There’s skill in mimicry, make no mistake about it. At first glance, it may seem like the easiest thing in the world—on a par with copying your lab partner’s work—but to imitate something without direct plagiarism is much harder. The best instances show a truly remarkable attention to detail and a strong sense of nuance.
Andrew Drummond’s Elephantina could be a text-book case on how to mimic the style of a bygone era. The novel purports to be the true memoir of an 18th century Scottish engraver, subsequently edited by a tetchy 19th century publisher. In creating both the original diary and the numerous marginal comments of the editor, Drummond is scarily authentic. It’s a shame, as things stand, that there isn’t much more to the novel than that.
It may be an occupational hazard of the mimic: becoming so focused on the minutiae of tics and idiosyncrasies that the big picture is missing. Elephantina never really rises above the details to tell a big story worthy of its big subject: a gigantic dead elephant in pre-Union Scotland.
The novel’s founding conceit is that a Dundee publisher, the shadowy “SENEX”, has stumbled upon the diary of an engraver, Gilbert Orum, who was involved in the first dissection of an elephant in 1706. The naturalist directing the proceedings, Dr Patrick Blair, has become a minor celebrity in the intervening century, so the diary is of some public interest. The problem, from the editor’s viewpoint, is that it’s not entirely glowing in its portrayal of Blair, nor entirely in keeping with the mores of 1830s Scotland. So while the reader is treated to Orum’s bawdy romp, the editor expresses his disapproval frequently from the sidelines.
Drummond’s concept is clever and the execution is flawless. The language and idioms of both eras are rendered beautifully and the research underpinning it must have been extensive. If Drummond had so wished, he could conceivably have printed it on aged paper and passed it off as the genuine item.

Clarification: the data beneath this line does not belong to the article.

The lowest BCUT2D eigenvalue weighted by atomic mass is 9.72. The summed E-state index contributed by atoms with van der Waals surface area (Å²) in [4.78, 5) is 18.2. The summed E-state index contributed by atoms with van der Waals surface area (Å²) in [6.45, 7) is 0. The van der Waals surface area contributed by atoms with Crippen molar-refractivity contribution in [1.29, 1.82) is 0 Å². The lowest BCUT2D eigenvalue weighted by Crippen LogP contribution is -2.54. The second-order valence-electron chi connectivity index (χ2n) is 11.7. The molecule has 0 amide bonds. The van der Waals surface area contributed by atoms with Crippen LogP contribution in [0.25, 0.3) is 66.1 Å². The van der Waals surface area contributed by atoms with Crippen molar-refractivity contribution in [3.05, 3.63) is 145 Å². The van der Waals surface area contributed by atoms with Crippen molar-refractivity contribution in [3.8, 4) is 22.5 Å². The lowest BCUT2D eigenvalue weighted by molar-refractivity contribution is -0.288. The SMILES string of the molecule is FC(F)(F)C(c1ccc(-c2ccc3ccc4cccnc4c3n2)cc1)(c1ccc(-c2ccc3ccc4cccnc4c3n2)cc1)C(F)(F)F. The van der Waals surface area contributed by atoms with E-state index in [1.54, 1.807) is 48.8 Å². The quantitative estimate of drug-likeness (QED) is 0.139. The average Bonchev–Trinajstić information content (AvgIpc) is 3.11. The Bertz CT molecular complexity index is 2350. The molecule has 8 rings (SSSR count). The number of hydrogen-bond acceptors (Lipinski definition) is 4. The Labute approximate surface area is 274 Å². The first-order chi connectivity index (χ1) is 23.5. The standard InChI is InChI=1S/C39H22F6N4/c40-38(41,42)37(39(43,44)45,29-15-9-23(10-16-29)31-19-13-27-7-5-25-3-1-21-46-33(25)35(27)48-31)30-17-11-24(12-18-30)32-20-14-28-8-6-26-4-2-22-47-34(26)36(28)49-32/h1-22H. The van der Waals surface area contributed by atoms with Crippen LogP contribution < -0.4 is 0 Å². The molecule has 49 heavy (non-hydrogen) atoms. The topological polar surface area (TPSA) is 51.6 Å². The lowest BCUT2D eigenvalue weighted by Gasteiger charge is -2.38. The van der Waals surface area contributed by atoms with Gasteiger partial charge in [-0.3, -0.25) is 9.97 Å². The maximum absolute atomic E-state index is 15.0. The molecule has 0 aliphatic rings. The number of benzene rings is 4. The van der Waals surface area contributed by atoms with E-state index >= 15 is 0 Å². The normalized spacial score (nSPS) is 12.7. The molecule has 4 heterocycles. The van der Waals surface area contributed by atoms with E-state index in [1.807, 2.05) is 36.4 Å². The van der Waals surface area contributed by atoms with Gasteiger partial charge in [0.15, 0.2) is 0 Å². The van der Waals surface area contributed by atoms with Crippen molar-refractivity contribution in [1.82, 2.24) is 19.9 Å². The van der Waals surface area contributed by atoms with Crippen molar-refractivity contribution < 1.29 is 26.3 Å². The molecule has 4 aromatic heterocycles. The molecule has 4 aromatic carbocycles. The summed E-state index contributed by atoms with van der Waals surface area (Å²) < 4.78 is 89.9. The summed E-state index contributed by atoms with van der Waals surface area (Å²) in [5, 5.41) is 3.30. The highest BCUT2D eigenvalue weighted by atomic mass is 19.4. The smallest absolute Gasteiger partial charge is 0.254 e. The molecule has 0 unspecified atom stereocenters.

Nevertheless, Elephantina is not an elaborate hoax. It is a novel. Judging by these standards, then, the whole exercise appears to be a little bit clinical. The novel’s protagonists, in dismembering the giant animal for science, capture each of the component parts in dazzling detail, but they don’t add up to a live elephant. In the same way, Drummond’s impeccably staged period pieces don’t quite add up to an engaging story.
The problem may lie in the characters. Orum is witty, if fairly unsympathetic. Dr Blair is a pompous ass. The minor characters are a derelict lot, picked from a pre-industrial menagerie of oddballs. Yet other writers have accomplished more with a less promising dramatis personae.
Another possibility is that Drummond isn’t entirely clear what he wanted to accomplish, beyond reproduction of a certain kind of writing from a certain era. The story of the elephant progresses straightforwardly enough—they find the elephant, they cut it up, there are some shenanigans with stolen parts and rival groups—but it doesn’t really lead anywhere.
A book about an elephant appearing in old Dundee should be mythical in scope. The sheer novelty of the event and the outlandish dramas that ensue lend themselves to a big narrative. Yet it feels like Drummond is content to record events in his whimsical way.
There is some satire, in the Swiftian sense, but it’s not especially incisive. If we are told that many people are buffoons and that others are pompous and moralising, it’s not really something we didn’t know. There are plenty of allusions to Scottish politics, particularly from the windbag Dr Blair, but they feel parenthetical and not really part of the sweep of the novel.
It’s a pleasant enough diversion. Orum is an acerbic and witty narrator, the petty town politics and intrigues are well described and the production of the book reflects the attention to detail seen elsewhere, with beautiful plates and typefaces. The sad fact is that it’s rather forgettable—sad, because there is great potential in Drummond’s eye for detail and reproduction.
A common enough criticism of novels is that they “could have done with an editor”. The opposite is true with Elephantina. Drummond’s editor is first-rate, since the story is brief, to the point and well-constructed. It’s just missing a purpose and in many ways that’s a greater problem. A shabby work of great vision is usually more commendable than a brilliant but academic exercise.
Drummond is clearly a talented writer and is likely to produce far more significant works than Elephantina when he is so inspired. And if he does, then we can write this book off as a worthy experiment that helped him hone the skills he better demonstrated elsewhere.
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